Desmond Willliams, founder of Ellis Williams Architects in 1970, is an architect notable for his innovative church buildings at a time of great change in ecclesiastical architecture.
Roman Catholic Church of St Mary is an early example of the impact of the Liturgical Movement on church design and anticipated the reforms adopted in the Second Vatican Council. In the late-C19 and early-C20 the Roman Catholic Church in England was growing. That expansion entailed the construction of a large number of buildings serving the religious and social functions of the Catholic community.
Roman Catholic Church of St Mary, is circular in plan. The internal layout places the altar in front of the congregation, rather than at the centre as was the case at ground-breaking churches of the Liturgical Movement in church design (for example, Keith Murray and Robert Maguire’s Anglican church of St Paul, Bow Common, Grade II*, 1958-1960; or Frederick Gibberd’s design for the Metropolitan Cathedral of Christ the King in Liverpool, Grade I, 1962-1967). Desmond’s work was nevertheless at the forefront of new design and draws the congregation together around the altar, anticipating the emphasis on greater communality in worship that lay at the heart of the major reforms of the Second Vatican Council (particularly the 1963 Constitution on the Sacred Liturgy). The liturgical arrangement at Dunstable is very similar to some highly significant later churches, most notably the Roman Catholic Cathedral at Clifton (1969-1973, Grade II*).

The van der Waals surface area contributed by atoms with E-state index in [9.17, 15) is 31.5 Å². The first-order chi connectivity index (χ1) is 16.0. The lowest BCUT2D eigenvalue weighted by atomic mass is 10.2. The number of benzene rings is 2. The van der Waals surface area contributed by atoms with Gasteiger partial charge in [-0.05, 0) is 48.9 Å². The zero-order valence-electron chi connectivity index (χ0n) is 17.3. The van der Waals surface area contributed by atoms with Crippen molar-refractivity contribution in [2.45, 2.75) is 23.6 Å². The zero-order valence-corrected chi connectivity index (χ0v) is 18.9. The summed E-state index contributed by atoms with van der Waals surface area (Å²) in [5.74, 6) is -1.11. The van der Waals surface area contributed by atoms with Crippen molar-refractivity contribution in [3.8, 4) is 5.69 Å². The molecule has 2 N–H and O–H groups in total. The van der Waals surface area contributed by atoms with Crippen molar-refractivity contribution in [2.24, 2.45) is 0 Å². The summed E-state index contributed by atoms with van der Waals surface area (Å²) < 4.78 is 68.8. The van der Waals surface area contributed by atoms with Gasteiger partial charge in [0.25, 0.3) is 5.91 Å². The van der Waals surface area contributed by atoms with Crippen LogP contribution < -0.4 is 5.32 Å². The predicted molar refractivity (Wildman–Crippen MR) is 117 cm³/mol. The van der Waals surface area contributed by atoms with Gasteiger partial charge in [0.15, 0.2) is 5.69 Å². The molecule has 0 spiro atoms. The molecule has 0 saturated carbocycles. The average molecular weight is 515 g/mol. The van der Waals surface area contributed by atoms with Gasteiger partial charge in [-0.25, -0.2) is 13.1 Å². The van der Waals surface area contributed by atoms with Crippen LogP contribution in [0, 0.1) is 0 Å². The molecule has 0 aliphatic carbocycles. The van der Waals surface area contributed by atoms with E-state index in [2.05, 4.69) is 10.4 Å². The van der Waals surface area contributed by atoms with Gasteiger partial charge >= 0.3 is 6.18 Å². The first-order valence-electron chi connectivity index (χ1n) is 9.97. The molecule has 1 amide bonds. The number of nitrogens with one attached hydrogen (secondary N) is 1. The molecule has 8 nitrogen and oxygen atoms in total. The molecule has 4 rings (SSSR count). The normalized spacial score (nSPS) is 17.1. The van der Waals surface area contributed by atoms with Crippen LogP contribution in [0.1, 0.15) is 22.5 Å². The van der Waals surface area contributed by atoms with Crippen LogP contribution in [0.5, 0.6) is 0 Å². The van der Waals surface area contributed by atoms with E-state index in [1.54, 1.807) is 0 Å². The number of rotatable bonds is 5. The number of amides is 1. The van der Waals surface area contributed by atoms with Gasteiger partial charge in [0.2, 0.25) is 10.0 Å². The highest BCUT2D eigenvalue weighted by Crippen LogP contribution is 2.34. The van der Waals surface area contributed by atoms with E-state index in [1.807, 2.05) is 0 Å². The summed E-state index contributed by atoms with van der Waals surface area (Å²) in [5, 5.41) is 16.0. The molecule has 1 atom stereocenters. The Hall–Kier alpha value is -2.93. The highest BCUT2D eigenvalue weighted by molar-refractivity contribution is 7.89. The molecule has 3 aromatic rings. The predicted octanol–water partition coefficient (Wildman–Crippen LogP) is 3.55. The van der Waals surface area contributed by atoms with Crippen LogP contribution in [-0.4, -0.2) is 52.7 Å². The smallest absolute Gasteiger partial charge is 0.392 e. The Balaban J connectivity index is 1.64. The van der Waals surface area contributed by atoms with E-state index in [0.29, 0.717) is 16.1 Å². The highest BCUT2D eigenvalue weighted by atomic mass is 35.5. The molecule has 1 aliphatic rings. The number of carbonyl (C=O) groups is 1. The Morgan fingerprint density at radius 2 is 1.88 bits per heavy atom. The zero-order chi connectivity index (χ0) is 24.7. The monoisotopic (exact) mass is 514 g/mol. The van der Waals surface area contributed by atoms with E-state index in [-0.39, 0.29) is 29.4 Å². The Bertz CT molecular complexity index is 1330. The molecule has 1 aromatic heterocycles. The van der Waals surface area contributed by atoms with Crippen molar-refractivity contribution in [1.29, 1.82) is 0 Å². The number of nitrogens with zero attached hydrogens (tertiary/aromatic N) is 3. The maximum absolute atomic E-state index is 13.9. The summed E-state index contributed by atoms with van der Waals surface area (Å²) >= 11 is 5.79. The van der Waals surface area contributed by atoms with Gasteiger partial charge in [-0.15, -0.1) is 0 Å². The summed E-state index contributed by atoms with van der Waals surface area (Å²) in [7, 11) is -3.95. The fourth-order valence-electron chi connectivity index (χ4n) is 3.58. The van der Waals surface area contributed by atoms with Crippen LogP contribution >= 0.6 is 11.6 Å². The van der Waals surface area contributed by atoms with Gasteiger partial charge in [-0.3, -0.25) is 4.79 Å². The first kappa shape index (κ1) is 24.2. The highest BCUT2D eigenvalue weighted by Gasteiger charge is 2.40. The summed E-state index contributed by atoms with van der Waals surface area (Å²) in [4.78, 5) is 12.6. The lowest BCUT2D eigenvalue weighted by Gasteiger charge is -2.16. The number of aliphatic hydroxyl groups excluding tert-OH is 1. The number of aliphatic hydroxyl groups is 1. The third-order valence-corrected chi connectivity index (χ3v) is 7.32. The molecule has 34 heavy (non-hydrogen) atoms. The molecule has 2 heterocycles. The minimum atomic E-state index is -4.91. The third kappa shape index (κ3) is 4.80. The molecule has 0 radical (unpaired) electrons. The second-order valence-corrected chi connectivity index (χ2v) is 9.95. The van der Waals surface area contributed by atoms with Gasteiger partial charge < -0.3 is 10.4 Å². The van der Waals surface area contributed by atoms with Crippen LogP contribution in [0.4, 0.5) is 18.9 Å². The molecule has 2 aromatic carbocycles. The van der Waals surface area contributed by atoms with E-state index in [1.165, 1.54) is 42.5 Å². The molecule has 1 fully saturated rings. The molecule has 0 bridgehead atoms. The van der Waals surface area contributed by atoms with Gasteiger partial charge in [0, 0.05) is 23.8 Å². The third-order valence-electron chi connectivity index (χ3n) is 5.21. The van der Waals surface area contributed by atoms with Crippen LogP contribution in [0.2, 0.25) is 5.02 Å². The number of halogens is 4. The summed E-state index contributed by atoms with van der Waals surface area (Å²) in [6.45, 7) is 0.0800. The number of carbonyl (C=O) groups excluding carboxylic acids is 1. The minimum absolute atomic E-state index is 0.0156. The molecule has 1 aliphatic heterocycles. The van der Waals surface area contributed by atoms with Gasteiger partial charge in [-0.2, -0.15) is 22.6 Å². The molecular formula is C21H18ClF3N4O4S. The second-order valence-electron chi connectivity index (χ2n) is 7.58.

Alongside the new church a contemporary presbytery and offices were constructed, and a later hut was built to the north of the church adjacent to a (2000) Garden of Remembrance. The church has not been heavily altered since its completion, though the baptistery has been re-purposed as a shop.
Desmond Williams and Associates designed a number of modern churches, including the Roman Catholic Church of St Augustine, Manchester, 1966-1968 with a notable reredos by Robert Brumby (Grade II), the Roman Catholic Church of St Dunstan, Birmingham, 1966-1968 (Grade II), and the Roman Catholic Church of St Michael, Penn, Wolverhampton, 1967-1968 (Grade II). Desmond Williams worked with Arthur Fare-brother before setting up his own practice in Manchester, which in 1970 amalgamated with Wand J B Ellis to become Ellis Williams Architects. Desmond’s work was recognised with an OBE in 1988.
Interestingly, the practice is now working for the same Diocese, Northampton Diocese, currently finishing Northampton Cathedral Visitor Centre and in a lovely twist of fate Desmond’s son, Dominic Williams is the lead Director on this project.
Desmond Williams OBE, commented: “It was circular, with the object being to bring as many of the congregation near the altar, and proved very popular in attracting worshippers. The ceiling was inspired by my earlier visits to kings College Chapel in Cambridge”
Dominic Williams Director Ellis Williams commented: “Its great to see another one of Dad’s buildings being recognised with a listing, I really like his contemporary interpretation of an intricate fan vault detail rendered into two tone metal fins within the ceiling. ”